Nonetheless, this imagined future may be action-guiding in two ways. First, it may entail present political obligations to push for changing agricultural practices and to speak up for field animals. Second, it may entail obligations to favor more humane forms of arable agriculture when available. For example, perhaps the deaths of field animals suggest that, where possible, we should be growing our own food (Abbate, 2019, pp. 173–6; Schedler, 2005). While only those with time and space could grow enough food to remove themselves from reliance on industrial arable agriculture, many may be able to limit said reliance – some mix growing their own food, minimizing food waste, or favoring non-industrial sources of plant-based food will be accessible to many consumers.

Feed, don’t Eat

A further general strategy open to the vegan that does not involve disputing harms to field animals is to argue that there is something more harm-reducing that the vegan could do with animal products than eating them. Abbate, for example, argues that caring about animals should not motivate one to consume roadkill (and the same argument might apply beyond roadkill) because there are other options that could lower overall animal harm (Abbate, 2019, pp. 172–3). Her reasoning is compelling. A vegan diet results in less harm than a diet that includes meat from a factory farm. Thus, when a vegan comes across edible roadkill, she should donate the flesh to her meat-eating neighbors, who in turn will consume less flesh from factory-farmed animals. Or, if the neighbors do not want it, it could be donated to a local animal shelter, which would lower the amount of meat purchased to feed animals. And there are other options.

This point regarding roadkill (and more) is well taken. However, it does not show that a person should adopt a strict plant-based diet. As one of us (Bobier 2021) argues, there might be situations in which the best course of action would be for the person to consume roadkill; if, for instance, neighbors are away and the local animal shelter does not accept roadkill. If there is no option available that minimizes animal harm more, the new omnivore has a compelling case that it is obligatory for the vegan to consume roadkill. Abbate concedes this, but wonders “how important it is to defend this very uninteresting point” (Abbate, 2019, p. 173).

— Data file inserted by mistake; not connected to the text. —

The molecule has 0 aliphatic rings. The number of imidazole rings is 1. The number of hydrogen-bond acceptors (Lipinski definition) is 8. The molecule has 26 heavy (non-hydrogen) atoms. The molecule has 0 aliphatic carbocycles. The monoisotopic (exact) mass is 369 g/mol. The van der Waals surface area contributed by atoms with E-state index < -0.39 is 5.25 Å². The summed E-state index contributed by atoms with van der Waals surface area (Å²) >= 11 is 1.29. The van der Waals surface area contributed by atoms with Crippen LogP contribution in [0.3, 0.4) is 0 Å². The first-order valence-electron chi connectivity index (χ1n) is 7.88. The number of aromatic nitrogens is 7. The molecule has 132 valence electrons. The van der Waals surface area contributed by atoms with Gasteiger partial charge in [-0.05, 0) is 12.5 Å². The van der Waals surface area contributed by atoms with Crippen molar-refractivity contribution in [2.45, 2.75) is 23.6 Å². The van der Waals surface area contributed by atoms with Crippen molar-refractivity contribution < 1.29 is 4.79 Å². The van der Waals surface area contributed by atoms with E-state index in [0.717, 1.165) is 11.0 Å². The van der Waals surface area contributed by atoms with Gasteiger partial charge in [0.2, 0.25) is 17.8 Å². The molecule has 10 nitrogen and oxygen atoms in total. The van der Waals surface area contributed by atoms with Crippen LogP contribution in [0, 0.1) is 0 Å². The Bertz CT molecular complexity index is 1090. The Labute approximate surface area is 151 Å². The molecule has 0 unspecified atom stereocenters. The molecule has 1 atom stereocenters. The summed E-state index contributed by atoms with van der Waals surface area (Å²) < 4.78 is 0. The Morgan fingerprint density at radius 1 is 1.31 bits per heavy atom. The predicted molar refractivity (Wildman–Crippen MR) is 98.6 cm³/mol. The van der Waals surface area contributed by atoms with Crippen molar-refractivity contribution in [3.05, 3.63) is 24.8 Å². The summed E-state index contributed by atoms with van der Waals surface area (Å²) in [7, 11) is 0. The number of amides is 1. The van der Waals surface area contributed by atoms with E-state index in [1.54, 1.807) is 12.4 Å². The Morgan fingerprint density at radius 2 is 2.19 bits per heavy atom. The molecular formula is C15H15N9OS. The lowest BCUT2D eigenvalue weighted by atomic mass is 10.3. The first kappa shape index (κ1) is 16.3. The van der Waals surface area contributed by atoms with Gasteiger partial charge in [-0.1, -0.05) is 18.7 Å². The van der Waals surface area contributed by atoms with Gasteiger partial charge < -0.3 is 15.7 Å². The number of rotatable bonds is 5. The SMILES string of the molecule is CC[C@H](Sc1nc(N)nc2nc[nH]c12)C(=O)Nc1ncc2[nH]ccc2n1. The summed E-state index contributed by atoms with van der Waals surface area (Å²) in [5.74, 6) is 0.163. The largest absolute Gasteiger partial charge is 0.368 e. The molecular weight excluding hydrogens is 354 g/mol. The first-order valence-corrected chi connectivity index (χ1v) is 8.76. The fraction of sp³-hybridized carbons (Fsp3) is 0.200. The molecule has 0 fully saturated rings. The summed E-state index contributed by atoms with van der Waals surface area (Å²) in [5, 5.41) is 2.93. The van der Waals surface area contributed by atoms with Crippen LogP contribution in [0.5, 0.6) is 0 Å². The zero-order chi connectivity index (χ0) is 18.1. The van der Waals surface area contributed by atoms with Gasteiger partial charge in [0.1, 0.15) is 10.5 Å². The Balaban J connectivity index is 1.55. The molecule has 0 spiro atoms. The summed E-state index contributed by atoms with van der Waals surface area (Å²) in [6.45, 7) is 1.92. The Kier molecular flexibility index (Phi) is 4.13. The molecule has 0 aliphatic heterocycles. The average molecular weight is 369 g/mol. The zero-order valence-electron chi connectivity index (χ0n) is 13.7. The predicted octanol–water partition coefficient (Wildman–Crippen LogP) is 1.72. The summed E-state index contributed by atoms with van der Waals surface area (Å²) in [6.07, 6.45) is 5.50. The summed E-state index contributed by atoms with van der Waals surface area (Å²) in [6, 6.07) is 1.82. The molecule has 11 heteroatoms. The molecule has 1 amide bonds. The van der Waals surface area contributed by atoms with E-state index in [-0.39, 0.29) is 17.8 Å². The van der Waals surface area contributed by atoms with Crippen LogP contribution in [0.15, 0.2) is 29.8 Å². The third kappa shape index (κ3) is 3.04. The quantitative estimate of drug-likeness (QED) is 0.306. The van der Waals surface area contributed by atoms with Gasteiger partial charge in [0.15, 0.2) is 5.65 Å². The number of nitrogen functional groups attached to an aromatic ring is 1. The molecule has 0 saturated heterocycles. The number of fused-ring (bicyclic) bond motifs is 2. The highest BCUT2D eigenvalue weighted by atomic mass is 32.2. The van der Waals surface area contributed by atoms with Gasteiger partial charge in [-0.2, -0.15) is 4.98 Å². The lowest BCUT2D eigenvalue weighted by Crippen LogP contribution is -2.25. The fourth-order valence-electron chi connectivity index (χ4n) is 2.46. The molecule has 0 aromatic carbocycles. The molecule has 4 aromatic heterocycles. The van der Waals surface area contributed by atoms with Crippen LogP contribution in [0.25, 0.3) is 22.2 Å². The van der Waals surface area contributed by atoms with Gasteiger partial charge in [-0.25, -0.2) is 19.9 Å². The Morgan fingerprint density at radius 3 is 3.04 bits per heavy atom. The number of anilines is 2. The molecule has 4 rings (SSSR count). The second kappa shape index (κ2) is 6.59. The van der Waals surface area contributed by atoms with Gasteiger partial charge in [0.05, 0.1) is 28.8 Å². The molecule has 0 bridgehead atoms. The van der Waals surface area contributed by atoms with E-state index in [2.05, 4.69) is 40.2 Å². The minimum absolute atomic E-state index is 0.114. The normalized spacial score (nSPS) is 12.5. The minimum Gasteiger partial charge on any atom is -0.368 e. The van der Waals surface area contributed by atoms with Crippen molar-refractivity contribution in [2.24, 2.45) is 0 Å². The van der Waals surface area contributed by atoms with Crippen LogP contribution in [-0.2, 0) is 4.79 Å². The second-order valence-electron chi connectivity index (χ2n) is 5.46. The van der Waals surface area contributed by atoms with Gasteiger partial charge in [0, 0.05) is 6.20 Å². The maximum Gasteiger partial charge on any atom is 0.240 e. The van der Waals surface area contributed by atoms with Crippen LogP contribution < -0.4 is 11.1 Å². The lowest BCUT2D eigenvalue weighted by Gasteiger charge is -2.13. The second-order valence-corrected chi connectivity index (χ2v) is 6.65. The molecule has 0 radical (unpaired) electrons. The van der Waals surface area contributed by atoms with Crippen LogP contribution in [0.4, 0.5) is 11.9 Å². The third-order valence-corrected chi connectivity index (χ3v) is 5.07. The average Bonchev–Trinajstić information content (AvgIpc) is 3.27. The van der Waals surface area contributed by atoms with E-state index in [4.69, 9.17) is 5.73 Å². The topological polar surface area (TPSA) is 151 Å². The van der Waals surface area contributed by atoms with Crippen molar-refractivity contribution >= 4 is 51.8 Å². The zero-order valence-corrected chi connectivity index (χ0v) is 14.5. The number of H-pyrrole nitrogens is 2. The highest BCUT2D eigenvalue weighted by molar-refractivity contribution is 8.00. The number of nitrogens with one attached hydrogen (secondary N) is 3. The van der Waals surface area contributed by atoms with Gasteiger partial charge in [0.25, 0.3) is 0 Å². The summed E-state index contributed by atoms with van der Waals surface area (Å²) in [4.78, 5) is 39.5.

Challenge the Animal Products

Many responses to new omnivores focus on challenging the specific animal products championed. Either these products are more harmful than envisaged, or their consumption/production would be wrongful regardless of harm. Let us consider some examples.

It might be objected that we are unsure whether insects can feel pain (Klein & Barron, 2016; Birch, 2020). The science is unsettled, so we should err on the side of caution (Birch, 2017; Knutsson & Munthe, 2017). After all, it matters if an animal can suffer, and so we should be confident that insects lack sentience before doing something that would harm them. Alternatively, one does not need to take a strict precautionary principle – i.e., give insects the benefit of the doubt – to worry about eating them. An expected utility principle, assigning only some chance that a given invertebrate is sentient, may well come out in favor of not eating them (Sebo & Schukraft, 2021). Recall, though, that this could be disputed by observing that insects, too, are killed in arable agriculture (Fischer, 2016). We cannot hope to settle this argument. Suffice it to say that there a range of resources that the vegan could draw upon to argue that we should not be eating insects (or bivalves, or what have you) if, as is surely plausible, there is a chance that these beings are sentient (Sebo, 2018).